The child grew (Lk 1:80-1:80)

“The child grew.

He became strong

In spirit.

He was

In the wilderness

Until the day

He appeared openly

To Israel.”


Τὸ δὲ παιδίον ηὔξανεν καὶ ἐκραταιοῦτο πνεύματι, καὶ ἦν ἐν ταῖς ἐρήμοις ἕως ἡμέρας ἀναδείξεως αὐτοῦ πρὸς τὸν Ἰσραήλ.


Luke concluded his remarks about John by saying that this child, John, continued to grow (Τὸ δὲ παιδίον ηὔξανεν), just like every other child.  This concept of the growing child will also be present with Jesus in the next chapter.  John became strong in spirit (καὶ ἐκραταιοῦτο πνεύματι) as he grew stronger spiritually.  He was in the wilderness or desert (καὶ ἦν ἐν ταῖς ἐρήμοις), just like the Israelites during the Exodus, until the day he appeared openly to Israel (ἕως ἡμέρας ἀναδείξεως αὐτοῦ πρὸς τὸν Ἰσραήλ).  It is hard to figure out what an open or public appearance was, since there would be no big announcement or advertisement like today.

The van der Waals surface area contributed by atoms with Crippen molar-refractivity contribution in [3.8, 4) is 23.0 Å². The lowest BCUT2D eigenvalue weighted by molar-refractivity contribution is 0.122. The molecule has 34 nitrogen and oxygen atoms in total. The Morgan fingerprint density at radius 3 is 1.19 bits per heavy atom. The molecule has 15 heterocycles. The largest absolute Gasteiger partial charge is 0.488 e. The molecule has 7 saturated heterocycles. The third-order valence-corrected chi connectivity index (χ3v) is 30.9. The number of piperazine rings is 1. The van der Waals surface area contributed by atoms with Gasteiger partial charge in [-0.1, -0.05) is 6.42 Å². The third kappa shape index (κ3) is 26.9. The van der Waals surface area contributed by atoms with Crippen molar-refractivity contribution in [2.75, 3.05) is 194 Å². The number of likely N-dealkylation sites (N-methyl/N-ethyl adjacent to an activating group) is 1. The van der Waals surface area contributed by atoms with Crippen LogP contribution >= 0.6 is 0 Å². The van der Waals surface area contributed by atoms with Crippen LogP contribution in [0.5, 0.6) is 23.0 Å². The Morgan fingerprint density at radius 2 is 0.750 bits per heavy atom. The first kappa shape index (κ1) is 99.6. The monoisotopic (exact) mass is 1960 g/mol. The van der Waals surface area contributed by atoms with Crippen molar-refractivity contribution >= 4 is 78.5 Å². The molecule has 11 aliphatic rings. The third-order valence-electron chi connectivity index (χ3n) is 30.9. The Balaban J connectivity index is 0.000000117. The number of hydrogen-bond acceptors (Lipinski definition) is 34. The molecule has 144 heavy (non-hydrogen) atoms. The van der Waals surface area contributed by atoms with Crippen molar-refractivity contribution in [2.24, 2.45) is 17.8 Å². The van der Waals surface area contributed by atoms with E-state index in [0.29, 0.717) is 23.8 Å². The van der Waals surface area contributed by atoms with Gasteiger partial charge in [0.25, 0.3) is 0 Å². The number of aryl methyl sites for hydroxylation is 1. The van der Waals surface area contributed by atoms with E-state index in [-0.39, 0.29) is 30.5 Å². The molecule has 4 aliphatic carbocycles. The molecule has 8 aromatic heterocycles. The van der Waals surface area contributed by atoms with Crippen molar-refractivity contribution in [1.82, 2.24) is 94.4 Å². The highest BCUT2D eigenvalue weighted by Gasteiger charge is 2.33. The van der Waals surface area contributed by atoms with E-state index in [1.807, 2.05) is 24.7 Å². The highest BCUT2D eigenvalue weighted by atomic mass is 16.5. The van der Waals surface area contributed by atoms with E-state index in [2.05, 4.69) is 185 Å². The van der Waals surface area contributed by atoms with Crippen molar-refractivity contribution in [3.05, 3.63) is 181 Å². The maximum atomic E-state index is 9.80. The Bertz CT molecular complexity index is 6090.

King Antiochus IV accepts God (2 Macc 9:11-9:12)

“Then it was that, broken in spirit, he began to lose much of his arrogance. He came to his senses under the scourge of God. He was tortured with pain every moment. When he could not endure his own stench, he uttered these words.

‘It is right to be subject to God.

No mortal should think that they are equal to God.’”

This torture got to King Antiochus IV. His arrogance was broken since he was so tortured with pain. He could not endure his smell anymore. He then uttered the words that everyone was subject to God. No mortal should think himself equal to God. This almost sounds like the deathbed conversion of this same king like in 1 Maccabees, chapter 6. This is the great saying that no human mortal should think himself equal to the powerful God.